As an MSSW first-year intern, I worked at a residential treatment facility for teenage male sex offenders. I didn’t ask for that job, and it was really-really challenging, but I definitely learned an enormous amount there. This is one of my favorite stories from that time.
I worked with a psychiatrist who was a super smart guy. He was completely dedicated to the kids, but not terribly patient with the interns. One day I made the mistake of complaining to him. One of the kids had just interacted with me in a sexually inappropriate way, and I was feeling gross and uncomfortable and just icky all over. I tried to evaluate the interaction in a professional, clinical way, but mostly just came up with the conclusion that the kid was “wrong” and not working his treatment program appropriately. So when I ran into the psychiatrist, I described the kid’s behavior, probably in such a way that I highlighted how “bad” and resistant to treatment the kid was. (“Bad kid, bad!”)
The Dr looked at me, and immediately said: “Good for him!”
Oh my goodness. I was just a wee bit offended and righteous. But, thankfully the doctor didn’t care, and his desire to educate me prevailed. Here’s what he taught me that day:
We really must view a child’s behavior as communication, and communication is good. That doctor wanted me to be able to recognize that a child in a treatment center for a sexual offense, who hits on a staff member, is sending a message loud and clear. And the doctor wanted me to get the correct message. The message wasn’t: “I’m a bad kid.” Rather, the message I needed to get was: “I’m not done learning and growing. I need more help with healthy relationships.” (*)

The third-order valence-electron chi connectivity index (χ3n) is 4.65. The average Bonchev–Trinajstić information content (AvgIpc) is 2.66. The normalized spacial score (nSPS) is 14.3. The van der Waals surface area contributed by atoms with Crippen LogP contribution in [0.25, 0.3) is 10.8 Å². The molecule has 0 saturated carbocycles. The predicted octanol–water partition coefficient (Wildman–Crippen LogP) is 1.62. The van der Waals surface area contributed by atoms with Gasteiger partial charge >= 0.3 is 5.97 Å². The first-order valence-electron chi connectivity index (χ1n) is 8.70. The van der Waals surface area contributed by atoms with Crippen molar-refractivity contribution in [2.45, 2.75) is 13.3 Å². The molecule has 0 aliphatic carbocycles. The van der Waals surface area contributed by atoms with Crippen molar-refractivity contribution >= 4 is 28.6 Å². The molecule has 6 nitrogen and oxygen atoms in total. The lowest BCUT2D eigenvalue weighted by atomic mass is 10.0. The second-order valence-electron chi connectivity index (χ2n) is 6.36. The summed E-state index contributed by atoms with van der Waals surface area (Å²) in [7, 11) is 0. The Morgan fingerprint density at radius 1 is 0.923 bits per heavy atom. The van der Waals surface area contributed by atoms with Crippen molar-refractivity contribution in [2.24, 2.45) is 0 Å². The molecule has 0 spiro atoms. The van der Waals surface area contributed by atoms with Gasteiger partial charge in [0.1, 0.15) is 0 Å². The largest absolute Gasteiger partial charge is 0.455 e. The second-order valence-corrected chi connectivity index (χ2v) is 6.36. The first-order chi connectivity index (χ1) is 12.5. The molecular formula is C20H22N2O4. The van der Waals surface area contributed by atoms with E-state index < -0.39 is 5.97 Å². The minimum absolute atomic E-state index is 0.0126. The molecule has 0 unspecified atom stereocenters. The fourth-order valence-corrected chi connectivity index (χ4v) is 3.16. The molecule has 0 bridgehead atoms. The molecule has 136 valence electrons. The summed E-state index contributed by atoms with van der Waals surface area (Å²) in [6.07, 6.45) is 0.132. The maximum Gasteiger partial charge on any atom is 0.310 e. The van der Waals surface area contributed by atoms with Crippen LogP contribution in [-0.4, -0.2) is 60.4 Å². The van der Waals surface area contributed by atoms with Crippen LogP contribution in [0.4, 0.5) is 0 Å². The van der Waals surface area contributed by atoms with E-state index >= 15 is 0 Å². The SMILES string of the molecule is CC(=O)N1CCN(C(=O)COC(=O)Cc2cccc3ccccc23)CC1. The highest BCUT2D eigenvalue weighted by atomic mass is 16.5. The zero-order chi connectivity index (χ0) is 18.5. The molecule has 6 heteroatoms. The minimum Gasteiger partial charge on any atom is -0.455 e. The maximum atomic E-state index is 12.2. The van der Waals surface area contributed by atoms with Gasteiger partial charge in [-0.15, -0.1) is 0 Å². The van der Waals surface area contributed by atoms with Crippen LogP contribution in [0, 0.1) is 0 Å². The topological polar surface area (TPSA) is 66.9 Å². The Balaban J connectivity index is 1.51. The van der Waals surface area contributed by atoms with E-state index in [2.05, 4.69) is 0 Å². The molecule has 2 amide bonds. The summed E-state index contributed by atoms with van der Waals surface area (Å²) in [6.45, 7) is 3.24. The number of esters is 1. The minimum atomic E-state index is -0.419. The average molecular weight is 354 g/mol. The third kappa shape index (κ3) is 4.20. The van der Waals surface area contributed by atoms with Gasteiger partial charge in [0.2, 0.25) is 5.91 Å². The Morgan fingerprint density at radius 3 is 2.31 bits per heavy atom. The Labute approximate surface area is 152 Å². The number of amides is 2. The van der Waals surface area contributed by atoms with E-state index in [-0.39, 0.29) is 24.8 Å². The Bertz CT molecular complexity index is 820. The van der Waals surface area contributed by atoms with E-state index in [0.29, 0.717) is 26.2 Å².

To be clear: I’m not saying that the behavior itself is good-or even okay. Rather, I’m saying that if we look at it as a communication, then we can find the good behind the behavior. There IS good behind the behavior, and our kids NEED us to choose this perspective. So, we can look at the kid as though they are intrinsically “good,” and that their “bad” behavior is a communication of need. Compare this with assuming that a “bad” behavior is a reflection of a “bad” child. Which of these perspectives will allow us to be more loving and helpful to the child as they grow? Which perspective discourages growth?!
Our kids need us to look behind their behavior. They need us to assume the best, and help them grow and learn.
So, parents, when could you say “Good for him/her!” about your child?
(*) It’s also possible that the child’s message included either (a) “Are you safe? Can I trust that you won’t be unhealthy with me even if I try to be unhealthy with you?” or (b) “I know that you are safe, and that’s why I can trust you with this communication-that I am still not safe.”